According to the Post-Gazette, Pausch said a friend had recently noted that he was "beating the [Grim] Reaper" because he'd lived 9 months instead of the 6 his doctor have predicted.
"We don't beat the reaper by living longer, we beat the reaper by living well and living fully," he retorted. "I think the only advice I can give you on how to live your life well is, first off, remember ... it's not the things we do in life that we regret on our deathbed, it is the things we do not."
What matters, he said, is that he can look back and say, "pretty much any time I got a chance to do something cool, I tried to grab for it, and that's where my solace comes from."
At the end of his remarks he kissed his wife, picked her up and carried her off stage.
Pausch received his bachelor's degree in computer science from Brown University and his Ph.D. from Carnegie Mellon.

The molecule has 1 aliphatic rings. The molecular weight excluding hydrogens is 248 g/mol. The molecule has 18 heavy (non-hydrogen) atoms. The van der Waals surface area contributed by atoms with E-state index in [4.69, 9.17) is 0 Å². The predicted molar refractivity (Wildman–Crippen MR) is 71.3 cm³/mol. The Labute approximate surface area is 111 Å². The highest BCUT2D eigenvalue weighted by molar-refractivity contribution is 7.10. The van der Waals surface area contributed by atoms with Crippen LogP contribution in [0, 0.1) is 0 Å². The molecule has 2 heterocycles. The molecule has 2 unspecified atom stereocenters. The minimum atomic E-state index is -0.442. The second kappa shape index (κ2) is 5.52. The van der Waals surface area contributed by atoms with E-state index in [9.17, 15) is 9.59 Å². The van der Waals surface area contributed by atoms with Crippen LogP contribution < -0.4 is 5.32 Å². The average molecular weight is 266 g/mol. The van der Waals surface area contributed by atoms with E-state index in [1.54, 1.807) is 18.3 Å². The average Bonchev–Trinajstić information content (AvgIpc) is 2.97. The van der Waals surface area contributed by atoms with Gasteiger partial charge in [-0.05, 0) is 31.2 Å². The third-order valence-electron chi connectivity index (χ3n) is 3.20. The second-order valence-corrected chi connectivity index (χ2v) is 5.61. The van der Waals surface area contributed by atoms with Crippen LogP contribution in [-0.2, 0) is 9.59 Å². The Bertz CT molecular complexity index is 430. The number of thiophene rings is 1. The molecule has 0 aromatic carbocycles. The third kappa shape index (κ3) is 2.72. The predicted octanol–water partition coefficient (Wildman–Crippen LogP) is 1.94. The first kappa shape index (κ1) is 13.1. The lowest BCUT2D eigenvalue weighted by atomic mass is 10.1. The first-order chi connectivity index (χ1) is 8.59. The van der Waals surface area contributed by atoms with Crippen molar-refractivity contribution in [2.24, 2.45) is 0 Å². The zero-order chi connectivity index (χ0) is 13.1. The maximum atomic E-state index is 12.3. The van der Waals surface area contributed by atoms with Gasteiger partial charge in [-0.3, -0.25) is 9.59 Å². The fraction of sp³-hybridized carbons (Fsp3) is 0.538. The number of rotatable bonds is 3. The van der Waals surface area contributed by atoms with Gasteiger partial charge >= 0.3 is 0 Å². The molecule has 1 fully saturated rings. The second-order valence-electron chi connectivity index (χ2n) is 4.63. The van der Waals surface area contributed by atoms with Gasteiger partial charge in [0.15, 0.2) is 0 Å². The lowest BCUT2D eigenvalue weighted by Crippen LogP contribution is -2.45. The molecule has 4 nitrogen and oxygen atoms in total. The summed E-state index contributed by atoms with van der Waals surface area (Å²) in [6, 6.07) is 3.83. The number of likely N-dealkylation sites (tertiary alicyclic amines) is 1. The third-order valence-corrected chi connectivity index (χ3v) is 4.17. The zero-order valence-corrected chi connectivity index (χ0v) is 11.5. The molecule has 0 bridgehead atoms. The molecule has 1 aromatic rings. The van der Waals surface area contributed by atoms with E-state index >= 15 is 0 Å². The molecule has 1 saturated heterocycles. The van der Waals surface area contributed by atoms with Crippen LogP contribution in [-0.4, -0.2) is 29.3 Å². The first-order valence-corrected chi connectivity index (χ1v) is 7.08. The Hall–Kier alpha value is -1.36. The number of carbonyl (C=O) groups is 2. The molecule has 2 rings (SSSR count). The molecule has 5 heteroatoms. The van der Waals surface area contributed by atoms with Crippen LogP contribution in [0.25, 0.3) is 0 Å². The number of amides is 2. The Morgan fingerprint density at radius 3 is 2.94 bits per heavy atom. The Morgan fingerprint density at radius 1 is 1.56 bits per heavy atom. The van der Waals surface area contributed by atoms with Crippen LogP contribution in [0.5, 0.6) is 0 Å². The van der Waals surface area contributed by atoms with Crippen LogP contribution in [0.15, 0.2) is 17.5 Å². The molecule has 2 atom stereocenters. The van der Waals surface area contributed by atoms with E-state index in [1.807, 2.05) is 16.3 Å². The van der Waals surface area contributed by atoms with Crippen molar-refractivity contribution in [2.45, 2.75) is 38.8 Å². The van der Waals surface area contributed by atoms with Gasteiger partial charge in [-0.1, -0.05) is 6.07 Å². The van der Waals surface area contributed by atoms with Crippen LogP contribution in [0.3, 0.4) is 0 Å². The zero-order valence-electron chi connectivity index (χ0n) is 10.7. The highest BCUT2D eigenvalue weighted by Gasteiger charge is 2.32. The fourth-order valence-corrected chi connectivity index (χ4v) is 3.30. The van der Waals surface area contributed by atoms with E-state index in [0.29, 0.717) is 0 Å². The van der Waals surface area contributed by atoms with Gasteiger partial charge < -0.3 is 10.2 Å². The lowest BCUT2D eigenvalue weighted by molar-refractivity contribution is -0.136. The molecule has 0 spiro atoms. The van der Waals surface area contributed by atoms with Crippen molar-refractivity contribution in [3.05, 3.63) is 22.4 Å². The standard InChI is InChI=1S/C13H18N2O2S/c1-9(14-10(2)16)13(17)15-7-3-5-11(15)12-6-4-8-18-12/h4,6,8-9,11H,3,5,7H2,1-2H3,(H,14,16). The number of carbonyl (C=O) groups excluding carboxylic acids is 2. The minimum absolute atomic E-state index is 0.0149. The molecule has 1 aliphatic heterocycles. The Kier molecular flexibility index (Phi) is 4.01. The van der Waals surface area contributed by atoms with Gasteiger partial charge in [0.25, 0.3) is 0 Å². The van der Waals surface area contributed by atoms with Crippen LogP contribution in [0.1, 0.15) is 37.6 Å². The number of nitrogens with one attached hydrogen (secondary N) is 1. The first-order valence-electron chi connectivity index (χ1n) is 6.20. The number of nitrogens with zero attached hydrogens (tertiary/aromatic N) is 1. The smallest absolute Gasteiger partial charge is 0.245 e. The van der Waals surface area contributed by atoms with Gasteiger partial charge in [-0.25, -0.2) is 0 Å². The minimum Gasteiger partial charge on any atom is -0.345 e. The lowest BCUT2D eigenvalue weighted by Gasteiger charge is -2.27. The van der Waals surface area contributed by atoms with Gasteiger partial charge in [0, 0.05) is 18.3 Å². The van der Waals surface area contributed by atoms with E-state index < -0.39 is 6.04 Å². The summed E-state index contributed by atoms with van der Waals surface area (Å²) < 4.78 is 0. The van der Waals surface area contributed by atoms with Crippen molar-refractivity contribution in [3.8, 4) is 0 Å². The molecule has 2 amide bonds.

According to the Pittsburgh Tribune-Review, he had initially been rejected from Carnegie Mellon's graduate program but talked his way back in.
He then taught at Charlottesville before returning to Carnegie Mellon.
During a 1998 visit to the University of North Carolina at Chapel Hill to lecture on virtual reality, according to the Tribune-Review, he met his future wife.
"I'd been a bachelor for 39 years and, as they say, you know in a moment when it's different," Pausch said in an interview with the Tribune-Review. "She's one of the only people I'd ever met who could stand up to me, and her wit and beauty compelled me to want to spend the rest of my life with her."